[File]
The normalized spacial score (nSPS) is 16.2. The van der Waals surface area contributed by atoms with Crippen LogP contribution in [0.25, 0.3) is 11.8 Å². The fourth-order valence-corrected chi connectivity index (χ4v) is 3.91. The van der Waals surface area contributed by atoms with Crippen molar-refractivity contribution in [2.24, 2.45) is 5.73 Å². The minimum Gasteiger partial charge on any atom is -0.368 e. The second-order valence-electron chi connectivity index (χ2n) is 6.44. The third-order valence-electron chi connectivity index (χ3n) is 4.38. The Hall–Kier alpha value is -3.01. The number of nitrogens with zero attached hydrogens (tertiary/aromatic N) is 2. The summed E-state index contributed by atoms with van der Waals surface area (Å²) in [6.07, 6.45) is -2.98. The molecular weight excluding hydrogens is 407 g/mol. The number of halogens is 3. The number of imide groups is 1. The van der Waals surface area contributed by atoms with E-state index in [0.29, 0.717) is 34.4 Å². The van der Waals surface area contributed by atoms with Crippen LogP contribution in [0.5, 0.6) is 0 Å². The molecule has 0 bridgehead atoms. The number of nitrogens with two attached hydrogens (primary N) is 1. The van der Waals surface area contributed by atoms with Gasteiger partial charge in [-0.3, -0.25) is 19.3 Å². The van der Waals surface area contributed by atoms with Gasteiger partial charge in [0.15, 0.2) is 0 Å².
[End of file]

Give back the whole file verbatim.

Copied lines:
The normalized spacial score (nSPS) is 16.2. The van der Waals surface area contributed by atoms with Crippen LogP contribution in [0.25, 0.3) is 11.8 Å². The fourth-order valence-corrected chi connectivity index (χ4v) is 3.91. The van der Waals surface area contributed by atoms with Crippen molar-refractivity contribution in [2.24, 2.45) is 5.73 Å². The minimum Gasteiger partial charge on any atom is -0.368 e. The second-order valence-electron chi connectivity index (χ2n) is 6.44. The third-order valence-electron chi connectivity index (χ3n) is 4.38. The Hall–Kier alpha value is -3.01. The number of nitrogens with zero attached hydrogens (tertiary/aromatic N) is 2. The summed E-state index contributed by atoms with van der Waals surface area (Å²) in [6.07, 6.45) is -2.98. The molecular weight excluding hydrogens is 407 g/mol. The number of halogens is 3. The number of imide groups is 1. The van der Waals surface area contributed by atoms with E-state index in [0.29, 0.717) is 34.4 Å². The van der Waals surface area contributed by atoms with Crippen LogP contribution in [0.5, 0.6) is 0 Å². The molecule has 0 bridgehead atoms. The number of nitrogens with two attached hydrogens (primary N) is 1. The van der Waals surface area contributed by atoms with Gasteiger partial charge in [-0.3, -0.25) is 19.3 Å². The van der Waals surface area contributed by atoms with Gasteiger partial charge in [0.15, 0.2) is 0 Å².